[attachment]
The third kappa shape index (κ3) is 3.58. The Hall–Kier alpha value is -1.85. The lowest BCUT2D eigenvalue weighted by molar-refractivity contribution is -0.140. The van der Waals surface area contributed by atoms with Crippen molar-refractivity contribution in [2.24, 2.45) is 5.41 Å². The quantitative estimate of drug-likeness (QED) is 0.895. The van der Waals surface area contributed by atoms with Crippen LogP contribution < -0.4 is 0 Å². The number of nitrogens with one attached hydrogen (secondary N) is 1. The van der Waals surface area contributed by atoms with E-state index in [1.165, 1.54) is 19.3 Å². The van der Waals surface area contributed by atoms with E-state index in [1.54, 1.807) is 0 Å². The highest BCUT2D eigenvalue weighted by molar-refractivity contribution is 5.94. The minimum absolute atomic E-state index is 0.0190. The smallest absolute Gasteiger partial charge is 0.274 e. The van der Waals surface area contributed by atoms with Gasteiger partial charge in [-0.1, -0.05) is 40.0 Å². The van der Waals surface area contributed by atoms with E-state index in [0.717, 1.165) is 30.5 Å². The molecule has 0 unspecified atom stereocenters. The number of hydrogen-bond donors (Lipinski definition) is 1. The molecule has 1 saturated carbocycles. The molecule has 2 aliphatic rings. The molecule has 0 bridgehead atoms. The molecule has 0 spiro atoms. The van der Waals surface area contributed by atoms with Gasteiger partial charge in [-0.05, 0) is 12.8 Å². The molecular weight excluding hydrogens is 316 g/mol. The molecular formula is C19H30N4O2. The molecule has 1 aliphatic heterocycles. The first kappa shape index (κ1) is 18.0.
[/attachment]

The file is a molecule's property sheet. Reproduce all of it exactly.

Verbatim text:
The third kappa shape index (κ3) is 3.58. The Hall–Kier alpha value is -1.85. The lowest BCUT2D eigenvalue weighted by molar-refractivity contribution is -0.140. The van der Waals surface area contributed by atoms with Crippen molar-refractivity contribution in [2.24, 2.45) is 5.41 Å². The quantitative estimate of drug-likeness (QED) is 0.895. The van der Waals surface area contributed by atoms with Crippen LogP contribution < -0.4 is 0 Å². The number of nitrogens with one attached hydrogen (secondary N) is 1. The van der Waals surface area contributed by atoms with E-state index in [1.165, 1.54) is 19.3 Å². The van der Waals surface area contributed by atoms with E-state index in [1.54, 1.807) is 0 Å². The highest BCUT2D eigenvalue weighted by molar-refractivity contribution is 5.94. The minimum absolute atomic E-state index is 0.0190. The smallest absolute Gasteiger partial charge is 0.274 e. The van der Waals surface area contributed by atoms with Gasteiger partial charge in [-0.1, -0.05) is 40.0 Å². The van der Waals surface area contributed by atoms with E-state index in [0.717, 1.165) is 30.5 Å². The molecule has 0 unspecified atom stereocenters. The number of hydrogen-bond donors (Lipinski definition) is 1. The molecule has 1 saturated carbocycles. The molecule has 2 aliphatic rings. The molecule has 0 bridgehead atoms. The molecule has 0 spiro atoms. The van der Waals surface area contributed by atoms with Gasteiger partial charge in [-0.05, 0) is 12.8 Å². The molecular weight excluding hydrogens is 316 g/mol. The molecular formula is C19H30N4O2. The molecule has 1 aliphatic heterocycles. The first kappa shape index (κ1) is 18.0.